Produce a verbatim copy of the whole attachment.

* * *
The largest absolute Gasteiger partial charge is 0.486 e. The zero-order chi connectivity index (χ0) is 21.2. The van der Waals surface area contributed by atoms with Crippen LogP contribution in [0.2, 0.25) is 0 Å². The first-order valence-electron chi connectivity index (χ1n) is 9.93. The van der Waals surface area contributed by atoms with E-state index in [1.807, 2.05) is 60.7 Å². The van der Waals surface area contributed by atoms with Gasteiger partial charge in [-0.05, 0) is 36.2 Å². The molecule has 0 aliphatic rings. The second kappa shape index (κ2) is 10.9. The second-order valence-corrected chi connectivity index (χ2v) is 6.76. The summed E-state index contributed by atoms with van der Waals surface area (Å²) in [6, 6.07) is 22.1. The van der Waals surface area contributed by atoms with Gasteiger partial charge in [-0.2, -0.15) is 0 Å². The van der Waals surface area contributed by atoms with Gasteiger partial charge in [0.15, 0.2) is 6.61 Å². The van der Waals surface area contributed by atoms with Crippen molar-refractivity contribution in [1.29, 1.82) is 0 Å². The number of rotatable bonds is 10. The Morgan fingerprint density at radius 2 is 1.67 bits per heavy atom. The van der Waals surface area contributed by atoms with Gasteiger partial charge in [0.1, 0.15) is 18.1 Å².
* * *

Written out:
The largest absolute Gasteiger partial charge is 0.486 e. The zero-order chi connectivity index (χ0) is 21.2. The van der Waals surface area contributed by atoms with Crippen LogP contribution in [0.2, 0.25) is 0 Å². The first-order valence-electron chi connectivity index (χ1n) is 9.93. The van der Waals surface area contributed by atoms with E-state index in [1.807, 2.05) is 60.7 Å². The van der Waals surface area contributed by atoms with Gasteiger partial charge in [-0.05, 0) is 36.2 Å². The molecule has 0 aliphatic rings. The second kappa shape index (κ2) is 10.9. The second-order valence-corrected chi connectivity index (χ2v) is 6.76. The summed E-state index contributed by atoms with van der Waals surface area (Å²) in [6, 6.07) is 22.1. The van der Waals surface area contributed by atoms with Gasteiger partial charge in [-0.2, -0.15) is 0 Å². The van der Waals surface area contributed by atoms with Gasteiger partial charge in [0.15, 0.2) is 6.61 Å². The van der Waals surface area contributed by atoms with Crippen molar-refractivity contribution in [1.29, 1.82) is 0 Å². The number of rotatable bonds is 10. The Morgan fingerprint density at radius 2 is 1.67 bits per heavy atom. The van der Waals surface area contributed by atoms with Gasteiger partial charge in [0.1, 0.15) is 18.1 Å².